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Lot 0031I
Roman, Imperial Period, ca. early to mid 1st century CE. A finely carved marble head portraying a regal male - a superb example of classicizing imperial portraiture that idealized the features of youthful emperors, as opposed to the veristic representations popular during Republican period. Notice that the sculptor presents this ruler's visage with clean-shaven, smooth skin - not one wrinkle - handsome features such as deep-set eyes, an aquiline nose, and full lips - topped by a short cropped, comma-shaped coiffure - that altogether make for a noble countenance. Augustan and Julio-Claudian portraits emphasized the beauty and youth of their leaders. Augustus set this precedent which was subscribed to by imperial portraiture until the reign of Constantine the Great. Size: 1.25" W x 1.625" H (3.2 cm x 4.1 cm); 3.875" H (9.8 cm) on included custom stand.

The Romans' idealizations of emperor's images were designed to present visual associations with their predecessors - serving as a means of legitimatizing the emperor's authority. For instance, according to the Metropolitan Museum of Art's Heilbrunn Timeline essay entitled "Roman Portrait Sculpture: The Stylistic Cycle," Tiberius' portraits presented an uncanny resemblance to those of Augustus, even though the two were not related. The author states, "Tiberius (r. 14–37 A.D.) (1994.230.7) was not actually related to Augustus, but his portraits portray a remarkable, and fictionalized, resemblance that connected him to the princeps and helped substantiate his position as successor. Even Tiberius’ successor Caligula (r. 37–41 A.D.) (14.37), who had no interest in continuing Augustus’ administrative ideals and was much more concerned with promoting his own agenda, followed the Augustan and Tiberian portrait tradition of classical and idealized features that carried a strong “family” resemblance." (https://www.metmuseum.org/toah/hd/ropo2/hd_ropo2.htm)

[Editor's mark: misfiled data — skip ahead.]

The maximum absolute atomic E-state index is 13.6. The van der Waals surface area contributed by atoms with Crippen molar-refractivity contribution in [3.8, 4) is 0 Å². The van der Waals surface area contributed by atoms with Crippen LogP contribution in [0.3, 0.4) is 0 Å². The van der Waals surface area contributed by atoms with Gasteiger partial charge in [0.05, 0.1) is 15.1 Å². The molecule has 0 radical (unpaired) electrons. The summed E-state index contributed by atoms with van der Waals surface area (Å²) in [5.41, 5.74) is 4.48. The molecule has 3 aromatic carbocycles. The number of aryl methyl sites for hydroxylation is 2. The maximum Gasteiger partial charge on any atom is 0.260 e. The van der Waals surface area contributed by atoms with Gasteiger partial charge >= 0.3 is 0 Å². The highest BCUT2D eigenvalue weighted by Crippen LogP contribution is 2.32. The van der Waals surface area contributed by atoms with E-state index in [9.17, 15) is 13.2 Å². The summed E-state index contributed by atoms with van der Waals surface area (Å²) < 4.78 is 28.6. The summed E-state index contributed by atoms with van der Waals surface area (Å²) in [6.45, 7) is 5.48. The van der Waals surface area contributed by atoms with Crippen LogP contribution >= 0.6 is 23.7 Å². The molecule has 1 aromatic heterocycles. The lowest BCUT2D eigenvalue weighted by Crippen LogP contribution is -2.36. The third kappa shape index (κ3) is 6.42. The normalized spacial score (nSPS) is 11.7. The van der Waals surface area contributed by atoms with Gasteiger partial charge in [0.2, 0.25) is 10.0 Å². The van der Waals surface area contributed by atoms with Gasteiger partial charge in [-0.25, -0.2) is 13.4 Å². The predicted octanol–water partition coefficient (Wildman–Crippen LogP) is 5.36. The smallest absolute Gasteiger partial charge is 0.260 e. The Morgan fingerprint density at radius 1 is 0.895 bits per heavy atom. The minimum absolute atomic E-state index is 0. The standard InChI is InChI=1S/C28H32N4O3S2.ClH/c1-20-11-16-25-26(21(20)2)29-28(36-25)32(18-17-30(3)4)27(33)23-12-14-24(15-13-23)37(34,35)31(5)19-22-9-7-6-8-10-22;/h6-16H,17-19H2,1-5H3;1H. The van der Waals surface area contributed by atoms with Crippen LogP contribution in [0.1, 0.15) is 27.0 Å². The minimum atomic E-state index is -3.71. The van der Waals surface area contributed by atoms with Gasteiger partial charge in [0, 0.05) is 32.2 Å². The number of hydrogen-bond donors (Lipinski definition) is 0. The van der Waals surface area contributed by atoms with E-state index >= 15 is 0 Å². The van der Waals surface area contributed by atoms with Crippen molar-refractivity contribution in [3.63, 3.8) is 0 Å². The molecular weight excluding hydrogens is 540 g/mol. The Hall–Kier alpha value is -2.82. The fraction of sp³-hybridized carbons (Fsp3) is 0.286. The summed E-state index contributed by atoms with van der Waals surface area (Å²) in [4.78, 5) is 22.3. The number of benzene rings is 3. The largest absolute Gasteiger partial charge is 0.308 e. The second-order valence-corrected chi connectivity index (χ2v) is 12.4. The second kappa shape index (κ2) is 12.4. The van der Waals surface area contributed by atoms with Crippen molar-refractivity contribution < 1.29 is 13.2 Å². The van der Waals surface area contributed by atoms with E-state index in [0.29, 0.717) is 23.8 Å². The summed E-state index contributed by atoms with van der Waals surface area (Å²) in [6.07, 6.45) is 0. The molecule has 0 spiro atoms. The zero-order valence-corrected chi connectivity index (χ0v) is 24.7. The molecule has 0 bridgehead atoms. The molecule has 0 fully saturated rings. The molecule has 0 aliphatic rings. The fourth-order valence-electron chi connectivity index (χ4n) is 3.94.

Provenance: private East Coast, USA collection

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A section from a larger sculpture with loss to the neck as shown. Slight surface wear with abraded areas, particularly to the top of his coiffure. Iron rich reddish deposits in the crevices.

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Roman Marble Head of a Young Emperor

Estimate $900 - $1,500Mar 15, 2018